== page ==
• At any particular point, the influence of oil -- not just its availability, but control over its regional or worldwide effects, or profits from its sales, or any number of aspects -- on US or NATO or various national involvements in Libya operations is an empirical question.

      Surely such discussions would never be limited to the role oil interests did or didn't play in the start of Western military operations.

      Neither would it be a factor to ignore in trying to understand what is being done, what appears to be forming, what may or is likely to take place, and so forth. Any more than any other factor would be ignored by fiat rather than analyzed and found more or less significant for some particular question.

  • Our News and their News
    • Although the head of Formula One (FIA) concluded from a fact-finding mission that Bahrain would be safe for the (delayed) F1 Grand Prix there, Ecclestone is actually recommending that teams themselves vote not to hold it.

      The argument is that FIA is only tasked with determining factors such as safety or the ability to hold the race, not making decisions such as not going based on Bahrain's continual killing and imprisoning and abuse of anti-regime / pro-democracy civilians.

      Such a decision by the teams is very likely. Carrying out the race would be terrible for their image; but it would likely end the possibility for the same next year (aside from some positive outcome in Bahrain I'm not able to currently imagine).

      I think going forward would be a very bad decision for the sport which needs sponsors and manufacturer backing as well as attendees and fans, and widespread Western protests which would occur wouldn't exactly help that.

      I expect that advertisers and auto companies like Ferrari or Lotus wouldn't like their marketing image tarnished by people associating them with support of murderous repression by a mid-Eastern potentate.

  • Time to Begin Leaving Afghanistan
    • We must remain in Afghanistan a bit longer in order to establish the viability of the national government which could preserve safety and security and basic rights against the Taliban.

      Of course, a big longer might actually be forever, but, obviously, we have to do it, because of course we're going to be successful at creating a good and stable government.

      We've done this in lots of places, creating good and stable democratic governments, right? I'm sure there's an example somewhere.

      But at any particular moment, it will be necessary to remain on scene a bit longer and then we'll be able to know we've accomplished enough to begin to leave.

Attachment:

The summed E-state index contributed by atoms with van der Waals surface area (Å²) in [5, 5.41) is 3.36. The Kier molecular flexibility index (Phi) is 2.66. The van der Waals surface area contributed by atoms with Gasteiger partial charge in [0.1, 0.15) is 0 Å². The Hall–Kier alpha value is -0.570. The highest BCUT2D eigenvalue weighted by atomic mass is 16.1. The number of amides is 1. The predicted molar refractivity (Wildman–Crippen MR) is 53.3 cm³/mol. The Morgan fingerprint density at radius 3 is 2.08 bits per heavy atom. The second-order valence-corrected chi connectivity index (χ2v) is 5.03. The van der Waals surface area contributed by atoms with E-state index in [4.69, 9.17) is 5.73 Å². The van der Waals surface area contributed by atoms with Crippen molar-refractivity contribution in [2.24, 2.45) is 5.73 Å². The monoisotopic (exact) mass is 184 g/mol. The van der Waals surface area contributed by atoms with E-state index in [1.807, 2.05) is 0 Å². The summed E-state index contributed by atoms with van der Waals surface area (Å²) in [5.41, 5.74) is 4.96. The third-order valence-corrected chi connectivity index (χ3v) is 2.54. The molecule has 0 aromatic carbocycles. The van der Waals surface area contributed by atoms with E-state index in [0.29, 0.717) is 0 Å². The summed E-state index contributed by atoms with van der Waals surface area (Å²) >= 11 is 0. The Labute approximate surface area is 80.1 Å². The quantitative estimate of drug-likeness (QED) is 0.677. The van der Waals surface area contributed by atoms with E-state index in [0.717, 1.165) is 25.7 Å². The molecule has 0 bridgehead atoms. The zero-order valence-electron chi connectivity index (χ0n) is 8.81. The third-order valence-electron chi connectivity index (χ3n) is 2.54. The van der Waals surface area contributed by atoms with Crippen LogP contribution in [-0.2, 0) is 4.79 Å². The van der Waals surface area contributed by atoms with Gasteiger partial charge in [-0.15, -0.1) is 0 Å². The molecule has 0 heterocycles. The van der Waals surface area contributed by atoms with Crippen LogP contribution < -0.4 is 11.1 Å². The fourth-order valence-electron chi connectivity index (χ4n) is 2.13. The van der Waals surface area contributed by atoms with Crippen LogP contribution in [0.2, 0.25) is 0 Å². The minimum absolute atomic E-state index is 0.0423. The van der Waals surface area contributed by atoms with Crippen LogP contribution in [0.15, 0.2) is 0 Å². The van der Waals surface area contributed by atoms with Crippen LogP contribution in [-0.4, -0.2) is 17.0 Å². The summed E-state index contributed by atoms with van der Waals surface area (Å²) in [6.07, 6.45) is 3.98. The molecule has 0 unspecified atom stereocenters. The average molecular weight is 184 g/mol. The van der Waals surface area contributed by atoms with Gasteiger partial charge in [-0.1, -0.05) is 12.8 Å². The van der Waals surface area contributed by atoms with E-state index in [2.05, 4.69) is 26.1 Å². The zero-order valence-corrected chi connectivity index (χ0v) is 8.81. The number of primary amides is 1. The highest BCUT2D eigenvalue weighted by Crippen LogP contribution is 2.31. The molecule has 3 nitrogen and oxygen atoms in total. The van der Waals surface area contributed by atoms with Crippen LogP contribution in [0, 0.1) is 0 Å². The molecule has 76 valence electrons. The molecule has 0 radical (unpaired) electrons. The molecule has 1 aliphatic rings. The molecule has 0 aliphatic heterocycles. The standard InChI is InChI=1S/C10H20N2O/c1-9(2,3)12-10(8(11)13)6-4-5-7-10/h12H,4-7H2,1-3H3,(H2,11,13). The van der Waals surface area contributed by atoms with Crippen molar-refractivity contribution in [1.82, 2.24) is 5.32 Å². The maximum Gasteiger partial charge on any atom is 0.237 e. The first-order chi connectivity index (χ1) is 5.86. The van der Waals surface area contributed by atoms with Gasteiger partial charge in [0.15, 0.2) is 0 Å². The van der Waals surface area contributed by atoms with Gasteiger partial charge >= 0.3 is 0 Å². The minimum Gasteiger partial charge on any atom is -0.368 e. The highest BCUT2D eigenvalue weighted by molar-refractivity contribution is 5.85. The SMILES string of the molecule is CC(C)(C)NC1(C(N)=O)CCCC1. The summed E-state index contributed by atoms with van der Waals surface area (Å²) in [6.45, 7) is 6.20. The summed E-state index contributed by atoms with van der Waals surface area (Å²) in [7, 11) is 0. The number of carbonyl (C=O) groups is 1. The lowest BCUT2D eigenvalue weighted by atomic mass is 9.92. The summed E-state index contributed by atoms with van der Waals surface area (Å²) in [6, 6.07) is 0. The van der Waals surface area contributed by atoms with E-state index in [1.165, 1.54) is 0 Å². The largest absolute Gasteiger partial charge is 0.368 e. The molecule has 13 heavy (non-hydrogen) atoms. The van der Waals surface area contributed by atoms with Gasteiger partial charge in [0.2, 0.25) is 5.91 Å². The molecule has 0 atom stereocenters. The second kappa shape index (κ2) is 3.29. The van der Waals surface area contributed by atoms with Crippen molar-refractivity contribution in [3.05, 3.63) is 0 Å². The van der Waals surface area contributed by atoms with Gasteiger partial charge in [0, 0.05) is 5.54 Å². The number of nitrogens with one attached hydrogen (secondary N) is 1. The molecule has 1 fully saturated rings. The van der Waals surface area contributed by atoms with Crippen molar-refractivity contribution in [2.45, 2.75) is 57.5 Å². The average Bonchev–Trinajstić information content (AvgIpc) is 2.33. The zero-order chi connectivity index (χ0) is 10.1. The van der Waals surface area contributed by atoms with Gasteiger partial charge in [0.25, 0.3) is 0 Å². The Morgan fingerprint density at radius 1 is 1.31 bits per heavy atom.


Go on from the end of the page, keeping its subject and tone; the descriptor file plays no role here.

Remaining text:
Not 'leave' as in everybody, but at least a public relations noteworthy number.

  • AU proposes Ceasefire, NATO protects Misrata, Ajdabiya
    • I didn't say that Cole said it. Here's the quote:

      "It is so ironic that critics of the UN intervention in Libya keep asking why there was no such humanitarian mission in Darfur in the Sudan, where separatists among the black African Fur people have been massacred by Arabic-speaking black Africans loyal to Khartoum."

      Clearly there is the suggestion that there are critics of the UN intervention who wonder why there was no such humanitarian mission in 'Darfur'.

      Now, in the minimalist interpretation, this refers to the sarcastic use of the phrase "humanitarian mission," meaning the military attack* on Qaddafi's forces based upon threats to civilian lives given the already demonstrated and systematic state-based slaughter of hundreds to thousands.

      But the asking of the question that way suggests that said critics are unaware of an AU involvement, above and beyond its lack of aerial attack. Which, again, thankfully didn't happen, because it was a terrible and impulsive idea.

      I'm pretty sure that most non-critics would be unaware of the AU's activities in Darfur themselves. I know for certain that at the time the AU was begging for logistical support to help the one actual force there, they were the recipients of tokens from the West and completely ignored by the loud pundit population and various activist groups who were too busy thinking that serious action in this case had to consist of Western military actions.